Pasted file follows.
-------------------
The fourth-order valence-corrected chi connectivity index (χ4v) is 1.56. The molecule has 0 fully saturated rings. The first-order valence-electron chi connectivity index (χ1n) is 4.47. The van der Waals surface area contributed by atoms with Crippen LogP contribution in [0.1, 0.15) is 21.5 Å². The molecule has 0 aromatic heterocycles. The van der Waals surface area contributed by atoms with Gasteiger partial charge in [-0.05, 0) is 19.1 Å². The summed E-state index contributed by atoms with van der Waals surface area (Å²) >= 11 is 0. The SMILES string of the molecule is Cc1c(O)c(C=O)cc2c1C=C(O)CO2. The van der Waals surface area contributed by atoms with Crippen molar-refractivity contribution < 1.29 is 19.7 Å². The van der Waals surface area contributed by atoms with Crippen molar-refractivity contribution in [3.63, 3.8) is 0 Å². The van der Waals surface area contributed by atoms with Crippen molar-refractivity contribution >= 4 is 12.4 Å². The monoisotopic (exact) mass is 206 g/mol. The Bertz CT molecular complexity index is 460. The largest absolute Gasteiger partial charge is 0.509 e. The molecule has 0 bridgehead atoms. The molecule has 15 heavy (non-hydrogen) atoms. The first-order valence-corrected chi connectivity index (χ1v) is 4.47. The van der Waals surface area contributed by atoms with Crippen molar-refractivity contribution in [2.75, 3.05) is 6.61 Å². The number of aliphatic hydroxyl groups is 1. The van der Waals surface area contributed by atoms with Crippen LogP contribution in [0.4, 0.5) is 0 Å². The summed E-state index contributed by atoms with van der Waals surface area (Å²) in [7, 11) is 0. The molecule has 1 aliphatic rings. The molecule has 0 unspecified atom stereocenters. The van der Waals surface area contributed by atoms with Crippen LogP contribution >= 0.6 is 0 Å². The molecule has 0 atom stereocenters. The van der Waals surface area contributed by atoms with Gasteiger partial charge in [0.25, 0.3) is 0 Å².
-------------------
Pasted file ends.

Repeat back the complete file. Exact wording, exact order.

The fourth-order valence-corrected chi connectivity index (χ4v) is 1.56. The molecule has 0 fully saturated rings. The first-order valence-electron chi connectivity index (χ1n) is 4.47. The van der Waals surface area contributed by atoms with Crippen LogP contribution in [0.1, 0.15) is 21.5 Å². The molecule has 0 aromatic heterocycles. The van der Waals surface area contributed by atoms with Gasteiger partial charge in [-0.05, 0) is 19.1 Å². The summed E-state index contributed by atoms with van der Waals surface area (Å²) >= 11 is 0. The SMILES string of the molecule is Cc1c(O)c(C=O)cc2c1C=C(O)CO2. The van der Waals surface area contributed by atoms with Crippen molar-refractivity contribution < 1.29 is 19.7 Å². The van der Waals surface area contributed by atoms with Crippen molar-refractivity contribution in [3.63, 3.8) is 0 Å². The van der Waals surface area contributed by atoms with Crippen molar-refractivity contribution >= 4 is 12.4 Å². The monoisotopic (exact) mass is 206 g/mol. The Bertz CT molecular complexity index is 460. The largest absolute Gasteiger partial charge is 0.509 e. The molecule has 0 bridgehead atoms. The molecule has 15 heavy (non-hydrogen) atoms. The first-order valence-corrected chi connectivity index (χ1v) is 4.47. The van der Waals surface area contributed by atoms with Crippen molar-refractivity contribution in [2.75, 3.05) is 6.61 Å². The number of aliphatic hydroxyl groups is 1. The van der Waals surface area contributed by atoms with Crippen LogP contribution in [0.4, 0.5) is 0 Å². The summed E-state index contributed by atoms with van der Waals surface area (Å²) in [7, 11) is 0. The molecule has 1 aliphatic rings. The molecule has 0 unspecified atom stereocenters. The van der Waals surface area contributed by atoms with Crippen LogP contribution >= 0.6 is 0 Å². The molecule has 0 atom stereocenters. The van der Waals surface area contributed by atoms with Gasteiger partial charge in [0.25, 0.3) is 0 Å².